First World War timeline

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  • The American Monument on the Mull of Oa, Isle of Islay
    The American Monument on the Mull of Oa, Isle of Islay
  • The Scott Monument floodlit in red to mark Remembrance Sunday 2014
    The Scott Monument floodlit in red to mark Remembrance Sunday 2014

This August Scotland and the rest of the UK will commemorate the centenary of the Great War. Learn more about the country’s involvement in the conflict with this timeline detailing key observance dates including the outbreak of the conflict and Armistice Day, major battles that have particular resonance for Scotland such as Loos and Arras, and domestic incidents like the sinking of the HMS Iolaire.


4 August: Outbreak of WWI. A state of war is declared at 11pm after Austria-Hungary rejects an ultimatum by Great Britain to desist from hostilities

25 - 26 August: Battle of Le Cateau. This rearguard action following the retreat of British and French troops after the Battle of Mons involves many Scottish regiments. Although it achieves its objective in delaying the advance of the Germans, it costs over 7,000 British casualties

12 September: Appeal for First Scottish Women’s Hospital. Campaign launched by physician and suffragist Elsie Inglis to raise funds for the first Scottish Women’s Hospital for the Foreign Service Committee with the aim of providing all female-staffed relief hospitals for the Allied war effort


25 April: Gallipoli. The 52nd Lowland Division including a number of Scottish Battalions are involved in the later stage of this Allied naval and military operation to secure the strait of the Dardanelles and thereby capture the Ottoman capital of Istanbul and gain entry to the Black Sea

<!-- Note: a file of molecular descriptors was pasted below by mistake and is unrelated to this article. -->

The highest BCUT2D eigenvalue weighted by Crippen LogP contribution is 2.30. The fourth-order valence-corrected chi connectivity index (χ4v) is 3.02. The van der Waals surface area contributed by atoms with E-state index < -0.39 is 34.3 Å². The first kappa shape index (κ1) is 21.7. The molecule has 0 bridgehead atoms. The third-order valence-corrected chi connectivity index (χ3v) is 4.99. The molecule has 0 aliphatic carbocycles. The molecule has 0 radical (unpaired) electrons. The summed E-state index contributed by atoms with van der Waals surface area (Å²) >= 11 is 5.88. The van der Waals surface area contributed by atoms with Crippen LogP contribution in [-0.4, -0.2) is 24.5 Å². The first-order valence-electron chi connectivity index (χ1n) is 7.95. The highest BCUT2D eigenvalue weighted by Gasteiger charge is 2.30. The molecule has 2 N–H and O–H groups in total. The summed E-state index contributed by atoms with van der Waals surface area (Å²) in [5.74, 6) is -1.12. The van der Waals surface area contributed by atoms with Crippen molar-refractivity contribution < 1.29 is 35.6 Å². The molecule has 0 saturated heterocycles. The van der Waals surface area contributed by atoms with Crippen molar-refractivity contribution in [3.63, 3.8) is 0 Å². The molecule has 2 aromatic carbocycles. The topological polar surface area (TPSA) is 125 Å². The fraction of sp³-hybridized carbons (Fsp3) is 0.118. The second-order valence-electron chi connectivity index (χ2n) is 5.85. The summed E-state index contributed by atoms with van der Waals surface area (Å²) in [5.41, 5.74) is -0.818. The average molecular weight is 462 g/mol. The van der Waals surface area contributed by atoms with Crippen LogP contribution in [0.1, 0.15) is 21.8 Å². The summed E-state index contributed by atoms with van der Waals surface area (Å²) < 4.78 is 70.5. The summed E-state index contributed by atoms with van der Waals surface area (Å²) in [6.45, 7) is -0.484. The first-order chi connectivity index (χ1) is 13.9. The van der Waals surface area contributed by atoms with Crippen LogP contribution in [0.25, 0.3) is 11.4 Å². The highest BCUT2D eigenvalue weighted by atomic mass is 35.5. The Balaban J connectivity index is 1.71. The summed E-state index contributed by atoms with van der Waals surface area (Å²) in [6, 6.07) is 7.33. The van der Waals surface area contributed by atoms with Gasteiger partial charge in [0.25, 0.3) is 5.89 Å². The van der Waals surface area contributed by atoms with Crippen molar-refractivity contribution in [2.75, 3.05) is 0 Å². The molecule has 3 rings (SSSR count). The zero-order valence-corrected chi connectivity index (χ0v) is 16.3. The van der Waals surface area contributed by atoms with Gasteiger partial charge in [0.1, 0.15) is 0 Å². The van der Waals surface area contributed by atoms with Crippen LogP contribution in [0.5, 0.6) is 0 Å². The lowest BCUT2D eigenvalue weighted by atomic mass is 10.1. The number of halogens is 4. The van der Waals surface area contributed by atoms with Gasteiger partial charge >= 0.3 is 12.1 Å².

9 May: Battle of Aubers Ridge. Scottish regiments sustain heavy casualties during this Franco-British offensive. An estimated 2,000 out of 11,000 British casualties are Scottish

22 May: Train crash at Quintinshill. A troop train transporting mostly Territorial soldiers from the Leith-based 7th Battalion of the Royal Scots regiment headed for Gallipoli collides with a local passenger train killing 214 officers and men. A further 246 people, mainly soldiers, are injured

July: Munitions of War Act. Women are allowed to assume jobs in munitions factories, such as those in Glasgow and Gretna, previously restricted to men

25 September: Battle of Loos. Over 30,000 Scottish soldiers serve in the largest British offensive mounted on the Western Front in 1915. Half of all casualties are Scottish with five awarded Victorian Crosses in recognition of their extraordinary bravery

8 December: Edinburgh-born Douglas Haig promoted to Commander-in-Chief of the British Expeditionary Force. Replaces Sir John French following his resignation after the Battle of Loos


January: Military Service Act passed. Conscription introduced (compulsory military service) up to the age of 50

April: Munitions production begins at H.M. Factory, Gretna. It becomes the UK’s largest cordite factory